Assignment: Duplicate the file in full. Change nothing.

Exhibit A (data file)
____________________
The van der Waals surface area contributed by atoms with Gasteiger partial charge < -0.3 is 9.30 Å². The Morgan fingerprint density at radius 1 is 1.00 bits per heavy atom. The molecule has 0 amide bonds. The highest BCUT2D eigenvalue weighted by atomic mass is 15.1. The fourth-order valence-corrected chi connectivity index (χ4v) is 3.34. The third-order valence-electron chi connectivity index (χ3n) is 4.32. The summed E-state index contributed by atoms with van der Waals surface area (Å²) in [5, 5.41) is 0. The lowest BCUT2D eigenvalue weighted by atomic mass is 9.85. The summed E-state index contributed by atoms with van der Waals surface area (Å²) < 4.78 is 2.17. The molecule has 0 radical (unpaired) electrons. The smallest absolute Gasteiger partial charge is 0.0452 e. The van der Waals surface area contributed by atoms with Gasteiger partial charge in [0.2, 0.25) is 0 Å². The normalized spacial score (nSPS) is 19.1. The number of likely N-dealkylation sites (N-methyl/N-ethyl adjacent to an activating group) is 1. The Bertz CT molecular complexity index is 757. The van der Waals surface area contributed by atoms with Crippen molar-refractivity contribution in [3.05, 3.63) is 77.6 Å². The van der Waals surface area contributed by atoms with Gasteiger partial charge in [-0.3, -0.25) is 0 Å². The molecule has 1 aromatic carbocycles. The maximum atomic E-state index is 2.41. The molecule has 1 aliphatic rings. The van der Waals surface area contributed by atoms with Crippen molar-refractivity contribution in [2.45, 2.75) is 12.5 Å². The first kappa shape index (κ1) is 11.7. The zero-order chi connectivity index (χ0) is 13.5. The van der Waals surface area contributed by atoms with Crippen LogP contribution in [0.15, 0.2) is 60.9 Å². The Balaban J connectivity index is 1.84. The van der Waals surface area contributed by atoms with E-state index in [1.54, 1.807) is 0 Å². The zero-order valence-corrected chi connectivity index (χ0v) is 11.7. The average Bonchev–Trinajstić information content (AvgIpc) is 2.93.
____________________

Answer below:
The van der Waals surface area contributed by atoms with Gasteiger partial charge < -0.3 is 9.30 Å². The Morgan fingerprint density at radius 1 is 1.00 bits per heavy atom. The molecule has 0 amide bonds. The highest BCUT2D eigenvalue weighted by atomic mass is 15.1. The fourth-order valence-corrected chi connectivity index (χ4v) is 3.34. The third-order valence-electron chi connectivity index (χ3n) is 4.32. The summed E-state index contributed by atoms with van der Waals surface area (Å²) in [5, 5.41) is 0. The lowest BCUT2D eigenvalue weighted by atomic mass is 9.85. The summed E-state index contributed by atoms with van der Waals surface area (Å²) < 4.78 is 2.17. The molecule has 0 radical (unpaired) electrons. The smallest absolute Gasteiger partial charge is 0.0452 e. The van der Waals surface area contributed by atoms with Gasteiger partial charge in [0.2, 0.25) is 0 Å². The normalized spacial score (nSPS) is 19.1. The number of likely N-dealkylation sites (N-methyl/N-ethyl adjacent to an activating group) is 1. The Bertz CT molecular complexity index is 757. The van der Waals surface area contributed by atoms with Crippen molar-refractivity contribution in [3.05, 3.63) is 77.6 Å². The van der Waals surface area contributed by atoms with Gasteiger partial charge in [-0.3, -0.25) is 0 Å². The molecule has 1 aromatic carbocycles. The maximum atomic E-state index is 2.41. The molecule has 1 aliphatic rings. The van der Waals surface area contributed by atoms with Crippen molar-refractivity contribution in [2.45, 2.75) is 12.5 Å². The first kappa shape index (κ1) is 11.7. The zero-order chi connectivity index (χ0) is 13.5. The van der Waals surface area contributed by atoms with Crippen LogP contribution in [0.15, 0.2) is 60.9 Å². The Balaban J connectivity index is 1.84. The van der Waals surface area contributed by atoms with E-state index in [1.54, 1.807) is 0 Å². The zero-order valence-corrected chi connectivity index (χ0v) is 11.7. The average Bonchev–Trinajstić information content (AvgIpc) is 2.93.